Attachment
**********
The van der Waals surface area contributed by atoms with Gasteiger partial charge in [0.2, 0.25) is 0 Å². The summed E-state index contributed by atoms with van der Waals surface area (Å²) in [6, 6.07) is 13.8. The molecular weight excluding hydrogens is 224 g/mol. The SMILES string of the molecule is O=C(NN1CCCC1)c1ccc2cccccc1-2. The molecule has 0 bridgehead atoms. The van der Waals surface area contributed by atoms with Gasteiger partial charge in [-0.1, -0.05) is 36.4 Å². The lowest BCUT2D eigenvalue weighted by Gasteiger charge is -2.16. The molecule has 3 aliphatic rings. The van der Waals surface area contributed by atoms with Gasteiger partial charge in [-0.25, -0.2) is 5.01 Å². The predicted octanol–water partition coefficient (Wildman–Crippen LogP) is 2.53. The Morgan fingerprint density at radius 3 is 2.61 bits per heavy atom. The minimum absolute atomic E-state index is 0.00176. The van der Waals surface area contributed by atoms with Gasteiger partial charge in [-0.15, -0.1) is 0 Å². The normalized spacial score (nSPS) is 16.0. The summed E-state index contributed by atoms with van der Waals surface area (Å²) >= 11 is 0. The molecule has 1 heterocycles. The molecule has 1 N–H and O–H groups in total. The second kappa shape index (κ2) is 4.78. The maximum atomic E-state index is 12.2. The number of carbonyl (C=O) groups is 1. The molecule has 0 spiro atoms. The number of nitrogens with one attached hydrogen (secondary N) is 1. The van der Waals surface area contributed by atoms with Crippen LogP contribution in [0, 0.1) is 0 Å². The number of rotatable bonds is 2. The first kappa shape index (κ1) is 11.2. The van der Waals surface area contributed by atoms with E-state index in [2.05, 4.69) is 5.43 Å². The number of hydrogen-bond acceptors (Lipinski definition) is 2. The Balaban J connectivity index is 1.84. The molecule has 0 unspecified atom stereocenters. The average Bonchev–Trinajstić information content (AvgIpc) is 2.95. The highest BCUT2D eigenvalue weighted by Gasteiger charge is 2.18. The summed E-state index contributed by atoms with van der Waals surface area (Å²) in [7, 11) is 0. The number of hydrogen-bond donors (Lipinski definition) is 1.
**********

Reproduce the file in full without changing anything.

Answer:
The van der Waals surface area contributed by atoms with Gasteiger partial charge in [0.2, 0.25) is 0 Å². The summed E-state index contributed by atoms with van der Waals surface area (Å²) in [6, 6.07) is 13.8. The molecular weight excluding hydrogens is 224 g/mol. The SMILES string of the molecule is O=C(NN1CCCC1)c1ccc2cccccc1-2. The molecule has 0 bridgehead atoms. The van der Waals surface area contributed by atoms with Gasteiger partial charge in [-0.1, -0.05) is 36.4 Å². The lowest BCUT2D eigenvalue weighted by Gasteiger charge is -2.16. The molecule has 3 aliphatic rings. The van der Waals surface area contributed by atoms with Gasteiger partial charge in [-0.25, -0.2) is 5.01 Å². The predicted octanol–water partition coefficient (Wildman–Crippen LogP) is 2.53. The Morgan fingerprint density at radius 3 is 2.61 bits per heavy atom. The minimum absolute atomic E-state index is 0.00176. The van der Waals surface area contributed by atoms with Gasteiger partial charge in [-0.15, -0.1) is 0 Å². The normalized spacial score (nSPS) is 16.0. The summed E-state index contributed by atoms with van der Waals surface area (Å²) >= 11 is 0. The molecule has 1 heterocycles. The molecule has 1 N–H and O–H groups in total. The second kappa shape index (κ2) is 4.78. The maximum atomic E-state index is 12.2. The number of carbonyl (C=O) groups is 1. The molecule has 0 spiro atoms. The number of nitrogens with one attached hydrogen (secondary N) is 1. The van der Waals surface area contributed by atoms with Crippen LogP contribution in [0, 0.1) is 0 Å². The number of rotatable bonds is 2. The first kappa shape index (κ1) is 11.2. The van der Waals surface area contributed by atoms with E-state index in [2.05, 4.69) is 5.43 Å². The number of hydrogen-bond acceptors (Lipinski definition) is 2. The Balaban J connectivity index is 1.84. The molecule has 0 unspecified atom stereocenters. The average Bonchev–Trinajstić information content (AvgIpc) is 2.95. The highest BCUT2D eigenvalue weighted by Gasteiger charge is 2.18. The summed E-state index contributed by atoms with van der Waals surface area (Å²) in [7, 11) is 0. The number of hydrogen-bond donors (Lipinski definition) is 1.